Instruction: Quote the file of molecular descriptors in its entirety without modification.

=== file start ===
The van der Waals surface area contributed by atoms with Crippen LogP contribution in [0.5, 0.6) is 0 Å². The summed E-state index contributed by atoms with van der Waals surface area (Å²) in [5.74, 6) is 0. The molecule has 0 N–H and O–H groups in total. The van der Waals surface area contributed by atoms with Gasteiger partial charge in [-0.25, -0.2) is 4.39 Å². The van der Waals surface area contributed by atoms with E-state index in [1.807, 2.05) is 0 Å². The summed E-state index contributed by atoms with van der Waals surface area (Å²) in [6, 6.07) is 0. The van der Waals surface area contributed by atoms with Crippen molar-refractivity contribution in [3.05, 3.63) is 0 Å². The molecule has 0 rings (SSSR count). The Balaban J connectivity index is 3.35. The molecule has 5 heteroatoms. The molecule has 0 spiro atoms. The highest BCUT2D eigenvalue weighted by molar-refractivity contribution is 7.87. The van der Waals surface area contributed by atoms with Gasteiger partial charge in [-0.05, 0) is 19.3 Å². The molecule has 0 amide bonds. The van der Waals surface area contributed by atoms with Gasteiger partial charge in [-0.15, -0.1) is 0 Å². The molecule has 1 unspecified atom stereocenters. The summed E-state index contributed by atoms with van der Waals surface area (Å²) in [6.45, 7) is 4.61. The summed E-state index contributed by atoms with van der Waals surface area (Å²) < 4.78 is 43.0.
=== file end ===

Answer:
The van der Waals surface area contributed by atoms with Crippen LogP contribution in [0.5, 0.6) is 0 Å². The summed E-state index contributed by atoms with van der Waals surface area (Å²) in [5.74, 6) is 0. The molecule has 0 N–H and O–H groups in total. The van der Waals surface area contributed by atoms with Gasteiger partial charge in [-0.25, -0.2) is 4.39 Å². The van der Waals surface area contributed by atoms with E-state index in [1.807, 2.05) is 0 Å². The summed E-state index contributed by atoms with van der Waals surface area (Å²) in [6, 6.07) is 0. The van der Waals surface area contributed by atoms with Crippen molar-refractivity contribution in [3.05, 3.63) is 0 Å². The molecule has 0 rings (SSSR count). The Balaban J connectivity index is 3.35. The molecule has 5 heteroatoms. The molecule has 0 spiro atoms. The highest BCUT2D eigenvalue weighted by molar-refractivity contribution is 7.87. The van der Waals surface area contributed by atoms with Gasteiger partial charge in [-0.05, 0) is 19.3 Å². The molecule has 0 amide bonds. The van der Waals surface area contributed by atoms with Gasteiger partial charge in [-0.15, -0.1) is 0 Å². The molecule has 1 unspecified atom stereocenters. The summed E-state index contributed by atoms with van der Waals surface area (Å²) in [6.45, 7) is 4.61. The summed E-state index contributed by atoms with van der Waals surface area (Å²) < 4.78 is 43.0.